Housing starts skyrocketed 19.4% in March to 1.739 million, blowing past expectations of 1.613 million and well above the 1.5 million long-term equilibrium, according to government data released Friday.
The robust increase is a reversal from February’s dip, which in hindsight appears to have been related more to the deep freeze that gripped the nation than anything else. Permits lagged behind housing starts, rising only 2.7% to 1.76 million in March, which was to be expected as builders work through the glut of permits from the past three months.
Beyond the headline numbers, there were positive trends in single-family starts, which increased 15.2% month over month as builders race to meet the demands of millennials marching to the suburbs and achieving that homeownership dream that has eluded many of their generation. The pent-up demand from millennials, combined with the desire of baby boomers to age in place, makes this hot housing market more sustainable than previous ones.
There are, however, headwinds that could hamper the market if left unaddressed. The latest challenge is how this unprecedented demand has driven the price of lumber 75% over pre-pandemic highs. In addition, supply has been hindered as production was slowed because of pandemic fears, wildfires in the Pacific Northwest destroyed reserves and tariffs increased the cost of imported lumber.
As the housing market has surged, so has the price of lumber, rising 75% over pre-pandemic highs.
These factors have all contributed to increased prices and could hamper continued development. As the Biden administration looks to accelerate the economic recovery through development, reducing the lumber tariffs once again can help relieve supply-side restrictions that are driving up costs and reducing productivity.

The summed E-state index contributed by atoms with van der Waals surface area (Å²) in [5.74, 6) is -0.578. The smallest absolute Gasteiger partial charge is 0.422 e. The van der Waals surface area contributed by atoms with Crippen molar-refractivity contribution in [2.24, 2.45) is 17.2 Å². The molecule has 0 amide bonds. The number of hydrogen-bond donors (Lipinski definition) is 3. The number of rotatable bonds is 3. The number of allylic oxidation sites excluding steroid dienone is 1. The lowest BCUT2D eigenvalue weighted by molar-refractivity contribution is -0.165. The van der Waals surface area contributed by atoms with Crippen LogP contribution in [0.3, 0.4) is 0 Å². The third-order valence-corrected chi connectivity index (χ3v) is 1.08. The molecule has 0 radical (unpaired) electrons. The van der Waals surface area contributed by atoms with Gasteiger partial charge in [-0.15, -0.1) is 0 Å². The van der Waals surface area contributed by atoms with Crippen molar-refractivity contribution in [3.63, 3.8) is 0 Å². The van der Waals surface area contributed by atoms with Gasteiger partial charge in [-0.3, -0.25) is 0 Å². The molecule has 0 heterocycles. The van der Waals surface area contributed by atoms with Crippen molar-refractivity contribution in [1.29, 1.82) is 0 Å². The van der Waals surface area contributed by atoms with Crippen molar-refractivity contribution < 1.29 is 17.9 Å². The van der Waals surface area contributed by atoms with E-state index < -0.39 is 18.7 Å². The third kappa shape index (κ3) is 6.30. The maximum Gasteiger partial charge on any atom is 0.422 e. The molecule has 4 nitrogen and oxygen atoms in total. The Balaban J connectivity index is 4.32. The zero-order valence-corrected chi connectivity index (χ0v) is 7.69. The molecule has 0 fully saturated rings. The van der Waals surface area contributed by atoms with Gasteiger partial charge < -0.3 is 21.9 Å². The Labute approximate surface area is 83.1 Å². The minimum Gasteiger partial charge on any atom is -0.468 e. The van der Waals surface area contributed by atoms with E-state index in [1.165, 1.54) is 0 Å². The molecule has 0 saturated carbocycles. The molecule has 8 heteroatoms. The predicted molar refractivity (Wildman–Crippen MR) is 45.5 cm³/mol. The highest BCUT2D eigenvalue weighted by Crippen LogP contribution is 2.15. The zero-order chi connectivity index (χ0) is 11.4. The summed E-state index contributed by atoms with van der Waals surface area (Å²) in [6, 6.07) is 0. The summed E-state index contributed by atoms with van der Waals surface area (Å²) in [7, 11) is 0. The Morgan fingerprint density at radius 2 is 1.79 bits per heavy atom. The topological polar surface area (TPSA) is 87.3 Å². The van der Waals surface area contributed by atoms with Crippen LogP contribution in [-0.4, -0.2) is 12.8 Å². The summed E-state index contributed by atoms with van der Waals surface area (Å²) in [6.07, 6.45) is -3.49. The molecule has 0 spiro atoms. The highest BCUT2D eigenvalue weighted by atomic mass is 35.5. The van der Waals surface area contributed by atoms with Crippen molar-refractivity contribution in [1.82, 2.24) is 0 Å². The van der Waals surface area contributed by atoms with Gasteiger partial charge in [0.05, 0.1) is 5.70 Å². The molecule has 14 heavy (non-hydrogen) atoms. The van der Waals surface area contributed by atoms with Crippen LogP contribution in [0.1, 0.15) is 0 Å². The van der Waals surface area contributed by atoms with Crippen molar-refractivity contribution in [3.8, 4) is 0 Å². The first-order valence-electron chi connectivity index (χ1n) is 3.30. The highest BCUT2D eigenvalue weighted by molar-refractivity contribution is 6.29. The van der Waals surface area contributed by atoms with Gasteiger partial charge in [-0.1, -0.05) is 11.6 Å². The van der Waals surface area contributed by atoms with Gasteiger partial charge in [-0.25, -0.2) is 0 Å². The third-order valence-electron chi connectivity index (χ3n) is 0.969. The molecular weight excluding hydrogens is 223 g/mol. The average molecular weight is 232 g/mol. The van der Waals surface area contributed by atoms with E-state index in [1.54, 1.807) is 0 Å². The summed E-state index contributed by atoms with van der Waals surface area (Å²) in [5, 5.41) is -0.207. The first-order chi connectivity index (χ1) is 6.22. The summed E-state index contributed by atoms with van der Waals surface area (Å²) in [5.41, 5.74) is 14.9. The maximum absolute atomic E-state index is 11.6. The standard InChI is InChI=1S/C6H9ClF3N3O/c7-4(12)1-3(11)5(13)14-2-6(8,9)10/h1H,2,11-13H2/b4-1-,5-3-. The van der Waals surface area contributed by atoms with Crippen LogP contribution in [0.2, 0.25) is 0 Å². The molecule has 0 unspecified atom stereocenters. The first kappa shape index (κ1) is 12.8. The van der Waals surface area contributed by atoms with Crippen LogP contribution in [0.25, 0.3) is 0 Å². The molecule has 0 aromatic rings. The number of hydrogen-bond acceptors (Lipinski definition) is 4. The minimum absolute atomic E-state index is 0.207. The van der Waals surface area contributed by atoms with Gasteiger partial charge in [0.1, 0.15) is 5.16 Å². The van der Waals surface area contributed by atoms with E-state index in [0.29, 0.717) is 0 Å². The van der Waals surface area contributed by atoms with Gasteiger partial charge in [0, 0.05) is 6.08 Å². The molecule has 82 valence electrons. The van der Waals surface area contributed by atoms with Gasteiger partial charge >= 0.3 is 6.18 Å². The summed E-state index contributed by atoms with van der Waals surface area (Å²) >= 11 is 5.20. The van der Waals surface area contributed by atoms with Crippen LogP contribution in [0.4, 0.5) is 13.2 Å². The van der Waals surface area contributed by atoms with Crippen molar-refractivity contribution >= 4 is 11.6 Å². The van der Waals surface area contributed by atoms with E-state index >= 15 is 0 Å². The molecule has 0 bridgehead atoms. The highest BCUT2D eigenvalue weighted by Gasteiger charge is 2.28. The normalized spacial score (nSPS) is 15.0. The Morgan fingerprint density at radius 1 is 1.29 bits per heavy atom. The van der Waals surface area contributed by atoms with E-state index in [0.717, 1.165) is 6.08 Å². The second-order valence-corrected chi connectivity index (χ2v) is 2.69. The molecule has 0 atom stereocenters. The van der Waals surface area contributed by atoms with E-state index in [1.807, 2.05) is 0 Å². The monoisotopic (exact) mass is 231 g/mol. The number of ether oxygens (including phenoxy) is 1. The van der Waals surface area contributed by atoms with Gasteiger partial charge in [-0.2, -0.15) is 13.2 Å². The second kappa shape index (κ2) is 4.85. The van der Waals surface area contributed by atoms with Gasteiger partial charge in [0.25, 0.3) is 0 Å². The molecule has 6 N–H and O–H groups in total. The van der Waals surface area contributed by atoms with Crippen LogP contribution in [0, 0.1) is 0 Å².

The other challenge continues to be local permitting and zoning restrictions, a constant frustration for developers as local demand for housing rarely aligns with local policy for development. This may be changing as some cities and towns look to capitalize on the work-from-home phenomenon and become the next Zoom-town.
The desire to attract young professionals from coastal cities will require new housing, with home offices and urban-like retail. The municipalities that move quickly to pave the way for these developments can reshape their future.
The robust housing market will continue to be a driver of economic growth as supply races to keep up with demand. While headwinds exist, there are signs that regulators and homebuilders may be more aligned than ever. A mutual understanding between these two groups would be the best news for prospective homebuyers.
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